The white Department of Forestry trucks lined Kauffmans Mill Road as personnel prepared for the third controlled burn at the farm. Fuel was added to flame throwers, the parameters of the burn area assessed and the bulldozer unloaded, as the fire management team, by second nature, monitored the slight breeze for direction and speed.
The area to be burned totalled seven acres and was dominated by last year’s brown and dried sweet annie, mullein, japanese hops and an assortment of grasses. In dry conditions, the mixture would have blazed up quickly, but the recent rains provided an element of safety by slowing down the rate of burn.
The torches made a whooshing sound as the operators dripped flame along the ground. The dry material caught up, causing those watching to step back from the heat. Soon, the entire southern edge of the burn area was in flame, moving toward another line of fire being laid down by a yellow clad worker.
Fire is commonly used to regenerate fields by clearing out the old undergrowth and encouraging the resurgence of native warm season grasses. This, in turn, creates a better habitat for wildlife, particularly ground nesting birds such as quail.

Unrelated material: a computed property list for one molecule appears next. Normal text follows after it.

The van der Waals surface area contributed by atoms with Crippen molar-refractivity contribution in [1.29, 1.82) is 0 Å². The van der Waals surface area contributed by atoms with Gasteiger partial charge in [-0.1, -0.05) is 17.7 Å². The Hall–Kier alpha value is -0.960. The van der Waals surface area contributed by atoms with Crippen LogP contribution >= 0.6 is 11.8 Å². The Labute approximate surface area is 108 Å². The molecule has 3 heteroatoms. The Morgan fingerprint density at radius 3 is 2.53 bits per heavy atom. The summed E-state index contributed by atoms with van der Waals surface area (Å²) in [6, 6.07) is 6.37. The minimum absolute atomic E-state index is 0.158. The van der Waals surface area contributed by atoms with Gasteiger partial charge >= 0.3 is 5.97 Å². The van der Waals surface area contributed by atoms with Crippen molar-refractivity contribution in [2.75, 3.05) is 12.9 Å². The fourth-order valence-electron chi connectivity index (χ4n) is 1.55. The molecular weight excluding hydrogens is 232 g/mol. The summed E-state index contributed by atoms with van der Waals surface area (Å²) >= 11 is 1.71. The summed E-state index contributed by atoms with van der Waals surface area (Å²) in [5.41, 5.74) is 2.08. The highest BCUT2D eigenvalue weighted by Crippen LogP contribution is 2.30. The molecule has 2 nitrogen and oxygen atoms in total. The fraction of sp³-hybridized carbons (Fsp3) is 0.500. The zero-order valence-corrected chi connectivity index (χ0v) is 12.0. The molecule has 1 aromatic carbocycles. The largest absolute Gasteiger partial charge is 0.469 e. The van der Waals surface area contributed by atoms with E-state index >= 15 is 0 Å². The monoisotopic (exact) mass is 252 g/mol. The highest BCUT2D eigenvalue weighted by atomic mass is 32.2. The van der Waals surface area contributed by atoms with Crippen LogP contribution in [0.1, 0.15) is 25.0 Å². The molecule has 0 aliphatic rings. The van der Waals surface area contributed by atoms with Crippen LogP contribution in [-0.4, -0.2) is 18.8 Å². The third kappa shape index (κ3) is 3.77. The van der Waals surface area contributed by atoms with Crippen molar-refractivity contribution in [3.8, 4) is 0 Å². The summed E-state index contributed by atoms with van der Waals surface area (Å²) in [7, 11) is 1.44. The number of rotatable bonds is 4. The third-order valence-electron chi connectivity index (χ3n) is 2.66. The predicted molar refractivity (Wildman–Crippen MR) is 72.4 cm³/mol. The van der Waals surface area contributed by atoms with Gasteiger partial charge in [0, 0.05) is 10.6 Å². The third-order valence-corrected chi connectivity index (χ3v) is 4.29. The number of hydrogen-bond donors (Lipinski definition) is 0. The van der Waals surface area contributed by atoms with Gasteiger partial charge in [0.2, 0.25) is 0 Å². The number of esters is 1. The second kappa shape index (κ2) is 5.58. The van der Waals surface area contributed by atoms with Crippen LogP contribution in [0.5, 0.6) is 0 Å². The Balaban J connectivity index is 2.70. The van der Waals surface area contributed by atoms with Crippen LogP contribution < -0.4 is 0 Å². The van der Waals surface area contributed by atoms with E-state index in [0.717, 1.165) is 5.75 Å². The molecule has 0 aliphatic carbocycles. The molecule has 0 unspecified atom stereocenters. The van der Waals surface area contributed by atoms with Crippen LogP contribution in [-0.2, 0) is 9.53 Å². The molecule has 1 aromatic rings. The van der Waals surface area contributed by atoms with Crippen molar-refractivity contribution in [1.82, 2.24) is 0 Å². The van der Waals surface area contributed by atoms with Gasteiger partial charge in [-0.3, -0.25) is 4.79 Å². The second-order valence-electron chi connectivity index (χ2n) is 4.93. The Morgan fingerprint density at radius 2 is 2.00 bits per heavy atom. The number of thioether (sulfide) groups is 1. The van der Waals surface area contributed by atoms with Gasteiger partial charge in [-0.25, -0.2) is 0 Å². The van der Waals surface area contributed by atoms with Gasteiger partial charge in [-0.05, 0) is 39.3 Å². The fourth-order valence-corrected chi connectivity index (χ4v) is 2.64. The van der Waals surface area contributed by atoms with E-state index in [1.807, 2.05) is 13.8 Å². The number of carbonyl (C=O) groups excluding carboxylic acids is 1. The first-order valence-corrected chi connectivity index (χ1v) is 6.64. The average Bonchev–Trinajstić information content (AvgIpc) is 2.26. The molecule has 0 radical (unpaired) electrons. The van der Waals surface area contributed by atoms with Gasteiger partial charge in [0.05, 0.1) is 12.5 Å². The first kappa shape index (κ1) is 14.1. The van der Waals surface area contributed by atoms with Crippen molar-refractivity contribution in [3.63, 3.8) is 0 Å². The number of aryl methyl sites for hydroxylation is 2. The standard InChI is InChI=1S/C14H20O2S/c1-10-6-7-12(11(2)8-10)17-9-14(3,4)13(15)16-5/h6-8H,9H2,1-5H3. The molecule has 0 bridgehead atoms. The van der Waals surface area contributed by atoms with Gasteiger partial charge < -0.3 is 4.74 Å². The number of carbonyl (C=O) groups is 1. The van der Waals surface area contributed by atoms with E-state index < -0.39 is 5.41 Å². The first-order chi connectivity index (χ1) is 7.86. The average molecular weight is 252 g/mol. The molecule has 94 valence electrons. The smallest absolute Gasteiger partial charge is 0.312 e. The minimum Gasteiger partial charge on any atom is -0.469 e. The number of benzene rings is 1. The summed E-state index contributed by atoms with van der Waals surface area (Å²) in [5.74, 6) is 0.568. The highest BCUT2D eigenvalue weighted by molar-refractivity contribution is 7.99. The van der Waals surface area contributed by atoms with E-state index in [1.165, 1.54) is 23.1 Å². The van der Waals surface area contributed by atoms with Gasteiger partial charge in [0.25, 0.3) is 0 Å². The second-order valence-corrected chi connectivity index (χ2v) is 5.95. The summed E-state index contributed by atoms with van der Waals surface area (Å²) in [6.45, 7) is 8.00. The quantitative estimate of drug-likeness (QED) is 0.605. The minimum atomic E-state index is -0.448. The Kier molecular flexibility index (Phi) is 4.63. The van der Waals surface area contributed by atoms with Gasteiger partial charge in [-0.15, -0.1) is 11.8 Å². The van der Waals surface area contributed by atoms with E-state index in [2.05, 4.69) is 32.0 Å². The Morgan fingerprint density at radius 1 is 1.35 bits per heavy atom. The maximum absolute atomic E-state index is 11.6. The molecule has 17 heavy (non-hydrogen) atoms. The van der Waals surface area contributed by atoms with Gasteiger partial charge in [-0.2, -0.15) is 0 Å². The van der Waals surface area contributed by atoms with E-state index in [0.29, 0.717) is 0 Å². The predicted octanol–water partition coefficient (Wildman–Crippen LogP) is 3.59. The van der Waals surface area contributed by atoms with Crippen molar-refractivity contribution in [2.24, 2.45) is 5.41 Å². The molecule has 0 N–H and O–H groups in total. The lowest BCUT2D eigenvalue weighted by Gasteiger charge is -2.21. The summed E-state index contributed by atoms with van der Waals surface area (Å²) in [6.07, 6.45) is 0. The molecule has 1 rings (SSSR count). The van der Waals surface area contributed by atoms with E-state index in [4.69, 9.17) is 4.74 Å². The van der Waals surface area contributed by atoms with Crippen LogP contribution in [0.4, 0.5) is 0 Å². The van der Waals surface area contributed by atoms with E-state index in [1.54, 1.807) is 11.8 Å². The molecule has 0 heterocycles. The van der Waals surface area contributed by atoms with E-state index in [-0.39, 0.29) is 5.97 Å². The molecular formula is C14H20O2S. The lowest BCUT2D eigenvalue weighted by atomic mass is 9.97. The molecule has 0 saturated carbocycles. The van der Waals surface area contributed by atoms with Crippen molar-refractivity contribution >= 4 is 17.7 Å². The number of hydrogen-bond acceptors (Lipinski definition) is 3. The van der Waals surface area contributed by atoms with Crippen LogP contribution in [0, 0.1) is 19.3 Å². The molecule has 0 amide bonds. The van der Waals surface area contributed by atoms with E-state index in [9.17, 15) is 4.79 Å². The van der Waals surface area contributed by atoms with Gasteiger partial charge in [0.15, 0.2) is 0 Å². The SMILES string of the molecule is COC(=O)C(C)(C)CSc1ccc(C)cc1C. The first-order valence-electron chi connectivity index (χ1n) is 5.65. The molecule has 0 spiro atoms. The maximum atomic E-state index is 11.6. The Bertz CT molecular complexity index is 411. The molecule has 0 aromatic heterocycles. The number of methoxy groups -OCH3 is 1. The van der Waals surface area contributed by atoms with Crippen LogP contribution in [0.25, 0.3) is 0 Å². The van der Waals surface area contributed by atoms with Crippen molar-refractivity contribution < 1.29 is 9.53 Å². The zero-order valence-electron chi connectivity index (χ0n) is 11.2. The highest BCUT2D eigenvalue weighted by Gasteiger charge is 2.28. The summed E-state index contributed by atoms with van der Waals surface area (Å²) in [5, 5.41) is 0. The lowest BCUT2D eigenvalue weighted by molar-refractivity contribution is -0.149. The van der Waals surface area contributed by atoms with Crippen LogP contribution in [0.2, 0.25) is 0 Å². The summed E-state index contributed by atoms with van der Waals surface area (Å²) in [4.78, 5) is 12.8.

The White House Farm Foundation is participating in a program with the Smithsonian Institute to replant the burned area with a mixture of two native grasses and three forbs (a plant that is not a grass or grasslike). This will be done at the end of April.
We will then compare the germination rate with the two burns we accomplished last January and March with the Department of Forestry at the northwest end of the riparian buffer.